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SFF Author: Michael A. Stackpole

fantasy literature author Michael Stackpole(1957- )
Michael A. Stackpole has won awards in the realms of podcasting, game designer, computer game design, screenwriting, editing, graphic novel writing and novel writing. He lives in Arizona and frequently travels the United States attending conventions and teaching writing workshops. He also writes Star Wars and Battletech sci/fi novels. Learn more at Michael A. Stackpole’s website.



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The DragonCrown War Cycle: Fanboy fantasy at its very worst

THE DRAGONCROWN WAR CYCLE by Michael A. Stackpole

I enjoyed The Dark Glory War, the prequel to The Dragoncrown War Cycle trilogy, a fair amount. That being said, the story took a steady downhill slide from there.

It is pure fanboy fantasy, and at its very worst. These heroes have all the personality of mud. The men are all “humble” and act completely shocked to find themselves in the roles of heroes. And the women are downright offensive. These strong, proud, independent women, who turn into docile,


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A Secret Atlas: Slow in places, solid start

A Secret Atlas by Michael A. Stackpole

A Secret Atlas has its flaws, but overall makes for a solidly enjoyable read, especially as it generally (with some exceptions) improves as one moves through it.

The story begins in Nalenyr, one of the “Nine Principalities”, the divided remnants of an empire that along with much of the known world was brought to near ruin centuries earlier in the Great Cataclysm. The novel focuses most of its attention on the Anturasi family, whose patriarch Qiro has the Talent (capital T intentional) of mapmaking.


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Cartomancy: Fun middle book ends in a cliffhanger

Cartomancy by Michael A. Stackpole

It’s not uncommon for the second book in a fantasy trilogy to suffer the middle-book syndrome — a transition novel that doesn’t live up to the quality of the preceding volume but is essential in appreciating the third. Thankfully, that isn’t the case with Cartomancy, the sequel to A Secret Atlas.

In fact, Cartomancy is more exciting because Michael Stackpole planted the seeds in the first novel and what you get here is all the action and excitement.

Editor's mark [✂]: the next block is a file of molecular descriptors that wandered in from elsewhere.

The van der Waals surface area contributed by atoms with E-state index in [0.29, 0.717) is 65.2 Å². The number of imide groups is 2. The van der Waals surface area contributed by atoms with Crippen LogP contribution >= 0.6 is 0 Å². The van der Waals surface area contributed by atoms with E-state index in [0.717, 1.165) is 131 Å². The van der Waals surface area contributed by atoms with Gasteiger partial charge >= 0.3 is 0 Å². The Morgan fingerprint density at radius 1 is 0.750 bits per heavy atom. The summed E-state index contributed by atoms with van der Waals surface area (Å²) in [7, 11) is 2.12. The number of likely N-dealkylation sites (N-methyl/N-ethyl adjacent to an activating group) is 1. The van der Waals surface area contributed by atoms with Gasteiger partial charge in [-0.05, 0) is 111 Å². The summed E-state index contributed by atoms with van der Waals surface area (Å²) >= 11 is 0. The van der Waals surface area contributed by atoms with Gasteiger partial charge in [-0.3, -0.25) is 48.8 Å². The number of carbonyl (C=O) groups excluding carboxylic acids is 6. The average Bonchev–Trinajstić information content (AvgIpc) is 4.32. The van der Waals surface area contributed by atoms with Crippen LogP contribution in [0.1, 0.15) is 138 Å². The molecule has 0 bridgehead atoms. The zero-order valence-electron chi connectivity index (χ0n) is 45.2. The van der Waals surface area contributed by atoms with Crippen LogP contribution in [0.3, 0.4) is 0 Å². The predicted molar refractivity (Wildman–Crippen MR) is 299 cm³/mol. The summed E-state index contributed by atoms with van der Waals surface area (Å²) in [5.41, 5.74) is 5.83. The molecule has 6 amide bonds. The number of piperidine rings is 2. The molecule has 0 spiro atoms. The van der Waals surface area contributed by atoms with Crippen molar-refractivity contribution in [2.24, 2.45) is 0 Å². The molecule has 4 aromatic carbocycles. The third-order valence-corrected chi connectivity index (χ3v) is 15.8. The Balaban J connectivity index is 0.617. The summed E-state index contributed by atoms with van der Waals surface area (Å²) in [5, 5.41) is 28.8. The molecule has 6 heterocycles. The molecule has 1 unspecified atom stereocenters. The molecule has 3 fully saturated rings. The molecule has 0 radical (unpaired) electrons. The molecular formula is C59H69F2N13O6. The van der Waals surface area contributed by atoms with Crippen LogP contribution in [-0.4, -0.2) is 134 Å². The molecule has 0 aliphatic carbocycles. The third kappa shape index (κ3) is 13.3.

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The New World: Lots of action

The New World by Michael A. Stackpole

Retaining the suspense and excitement of the previous book, The New World brings to a close the epic The Age of Discovery series. Michael A. Stackpole’s characterization and sense of timing remain his strengths, as well as his ability to deliver the unexpected to readers.

The New World features lots of action and combat scenes, as well as the usual elements of epic fantasy including honor, betrayal, and a climactic battle. The novel kept me on the edge of my seat,


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At the Queen’s Command: A fantasy twist on the American Revolutionary War

At the Queen’s Command by Michael A. Stackpole

It’s 1763, and the Crown Colonies of Mystria are in turmoil. Unwillingly, they are becoming the new battleground in the ongoing war between their colonial master Norisle and their rivals, the Tharyngians, after the ongoing conflict on the continent of Auropa. Simultaneously, some Mystrians are beginning to feel that the young colonies don’t owe allegiance to the distant Norillian queen anymore, with underground texts that advocate independence growing in popularity.

If all of this doesn’t sound familiar yet, just change Norisle to England,


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Of Limited Loyalty: Sluggish

Of Limited Loyalty  by Michael A. Stackpole

Of Limited Loyalty is Michael Stackpole’s second book in the CROWN COLONIES series, set in an alternate version of our world where magic exists and dragons and other creatures are real, but politics and other social conditions evolved much as they did in reality.

In the previous installment, At the Queen’s Command, we were introduced to Owen Strake, a young Officer sent to Mystria and serving the Crown Governor Prince Vladimir. Owen is so noble at times that it almost hurts.


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Steampunk’d: Uneven, not recommended

Steampunk’d by Jean Rabe and Martin H. Greenberg

Steampunk’d is an anthology edited by Jean Rabe and Martin H. Greenberg. The most common premise of steampunk is an idea that technology — steam-driven technology — went in a different direction during the Victorian era. The best steampunk stories create a sense of otherness, a truly different world, while some tales just dangle steampunk tropes like jewelry or fashion accessories.

I’m a cautious consumer of themed anthologies because the work can be uneven,


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Next SFF Author: A.M. Stanley
Previous SFF Author: Brian Stableford

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